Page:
CUPPLANT INDIANCUP RAGGED CUP ROSINPLANT





(Silphium perfoliatum) Thistle family



Plower-heads - Yellow, nearly flat; 2 to 3 in. across; 20 to 30

narrow, pistillate ray florets, about 1 in. long, overlapping in

2 or 3 series around the perfect but sterile disk florets. Stem:

4 to 8 ft. tall, square, smooth, usually branched above.

Leaves: Opposite, ovate, upper ones united by their bases to form

a cup; lower ones large, coarsely toothed, and narrowed into

margined petioles; all filled with resinous juice.

Preferred Habitat - Moist soil, low ground near streams.

Flowering Season - July-September.

Distribution - Ontario, New York, and Georgia, westward to

Minnesota, Nebraska, and Louisiana.



It behooves a species related to the wonderful compass-plant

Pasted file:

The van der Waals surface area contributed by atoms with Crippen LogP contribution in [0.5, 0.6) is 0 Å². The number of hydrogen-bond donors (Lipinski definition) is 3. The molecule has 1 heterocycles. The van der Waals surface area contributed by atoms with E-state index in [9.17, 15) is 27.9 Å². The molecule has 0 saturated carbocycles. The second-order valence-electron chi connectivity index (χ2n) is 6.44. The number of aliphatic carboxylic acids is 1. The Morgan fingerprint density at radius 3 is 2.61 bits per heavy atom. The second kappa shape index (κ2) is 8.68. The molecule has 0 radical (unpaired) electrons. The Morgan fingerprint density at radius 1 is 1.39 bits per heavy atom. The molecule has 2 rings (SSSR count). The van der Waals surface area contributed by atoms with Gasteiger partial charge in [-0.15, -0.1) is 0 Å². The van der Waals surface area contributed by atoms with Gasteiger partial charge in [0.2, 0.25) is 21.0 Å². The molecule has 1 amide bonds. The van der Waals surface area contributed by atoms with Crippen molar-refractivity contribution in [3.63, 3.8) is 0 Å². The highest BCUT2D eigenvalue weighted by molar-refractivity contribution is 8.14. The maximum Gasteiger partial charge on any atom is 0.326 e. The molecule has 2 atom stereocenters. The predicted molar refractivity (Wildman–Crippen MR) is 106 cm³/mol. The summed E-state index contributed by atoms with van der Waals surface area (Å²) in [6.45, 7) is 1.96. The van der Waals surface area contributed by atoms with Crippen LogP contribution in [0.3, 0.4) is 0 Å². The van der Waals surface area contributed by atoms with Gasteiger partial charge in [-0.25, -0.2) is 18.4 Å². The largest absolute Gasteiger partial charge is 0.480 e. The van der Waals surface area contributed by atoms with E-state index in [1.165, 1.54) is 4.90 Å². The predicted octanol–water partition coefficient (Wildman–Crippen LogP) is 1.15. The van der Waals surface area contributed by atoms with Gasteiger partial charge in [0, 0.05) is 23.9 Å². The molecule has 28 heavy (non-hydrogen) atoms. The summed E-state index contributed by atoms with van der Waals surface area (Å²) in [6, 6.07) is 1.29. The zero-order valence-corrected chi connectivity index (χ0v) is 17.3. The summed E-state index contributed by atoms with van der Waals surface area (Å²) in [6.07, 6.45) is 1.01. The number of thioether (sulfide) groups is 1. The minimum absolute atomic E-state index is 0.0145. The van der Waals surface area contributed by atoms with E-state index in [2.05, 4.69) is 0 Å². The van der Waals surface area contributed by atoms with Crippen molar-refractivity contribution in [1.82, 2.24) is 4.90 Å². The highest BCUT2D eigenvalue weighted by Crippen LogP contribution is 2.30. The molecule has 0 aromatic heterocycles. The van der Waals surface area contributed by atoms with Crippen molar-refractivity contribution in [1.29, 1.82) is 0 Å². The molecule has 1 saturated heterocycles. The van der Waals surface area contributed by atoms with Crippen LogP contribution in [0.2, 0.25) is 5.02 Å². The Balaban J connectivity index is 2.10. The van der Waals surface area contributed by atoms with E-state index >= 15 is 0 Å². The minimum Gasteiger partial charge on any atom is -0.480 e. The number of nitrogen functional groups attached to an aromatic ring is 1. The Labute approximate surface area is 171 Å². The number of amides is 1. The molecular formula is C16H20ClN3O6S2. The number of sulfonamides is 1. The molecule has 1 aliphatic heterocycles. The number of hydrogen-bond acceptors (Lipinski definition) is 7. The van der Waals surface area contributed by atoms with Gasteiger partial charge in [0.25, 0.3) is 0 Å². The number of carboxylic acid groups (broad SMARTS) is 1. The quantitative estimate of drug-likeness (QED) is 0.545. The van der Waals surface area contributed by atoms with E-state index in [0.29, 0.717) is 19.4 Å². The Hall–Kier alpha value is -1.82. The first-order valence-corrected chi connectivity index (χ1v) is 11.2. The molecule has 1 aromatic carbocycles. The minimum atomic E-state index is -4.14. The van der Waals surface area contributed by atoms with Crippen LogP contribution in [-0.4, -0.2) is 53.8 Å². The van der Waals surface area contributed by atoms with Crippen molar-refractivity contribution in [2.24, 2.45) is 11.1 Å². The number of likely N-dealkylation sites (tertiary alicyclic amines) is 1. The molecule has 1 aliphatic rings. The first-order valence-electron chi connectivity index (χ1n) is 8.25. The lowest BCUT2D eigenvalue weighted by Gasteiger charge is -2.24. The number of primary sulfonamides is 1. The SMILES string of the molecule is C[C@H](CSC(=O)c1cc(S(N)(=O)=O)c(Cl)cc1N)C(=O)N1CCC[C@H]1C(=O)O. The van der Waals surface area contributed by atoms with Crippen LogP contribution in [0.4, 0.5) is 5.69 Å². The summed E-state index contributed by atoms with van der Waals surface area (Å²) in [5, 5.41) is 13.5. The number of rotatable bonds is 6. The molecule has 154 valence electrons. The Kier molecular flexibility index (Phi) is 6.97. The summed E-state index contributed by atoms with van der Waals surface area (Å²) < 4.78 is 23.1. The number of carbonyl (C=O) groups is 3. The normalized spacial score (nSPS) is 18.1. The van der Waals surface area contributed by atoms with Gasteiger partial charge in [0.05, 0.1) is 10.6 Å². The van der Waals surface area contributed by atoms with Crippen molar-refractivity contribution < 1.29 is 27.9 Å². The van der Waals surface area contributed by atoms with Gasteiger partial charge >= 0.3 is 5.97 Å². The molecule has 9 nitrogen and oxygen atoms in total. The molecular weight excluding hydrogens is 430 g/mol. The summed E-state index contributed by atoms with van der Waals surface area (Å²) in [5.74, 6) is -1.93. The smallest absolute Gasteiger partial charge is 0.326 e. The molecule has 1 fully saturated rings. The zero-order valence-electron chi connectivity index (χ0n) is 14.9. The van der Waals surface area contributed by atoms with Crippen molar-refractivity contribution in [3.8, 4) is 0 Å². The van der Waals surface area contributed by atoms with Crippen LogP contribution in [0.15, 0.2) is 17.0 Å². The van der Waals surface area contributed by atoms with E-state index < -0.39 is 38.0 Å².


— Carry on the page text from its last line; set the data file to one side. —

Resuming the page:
(q.v.) to do something unusual with its leaves; hence this one

makes cups to catch rain by uniting its upper pairs. Darwin's

experiments with infinitesimal doses of ammonia in stimulating

leaf activity may throw some light on this singular arrangement.

So many plants provide traps to catch rain, although fourteen

gallons of it contain only one grain of ammonia, that we must

believe there is a wise physiological reason for calling upon the

leaves to assist the roots in absorbing it, A native of Western

prairies, the cup-plant has now become naturalized so far east as

the neighborhood 6f New York City.





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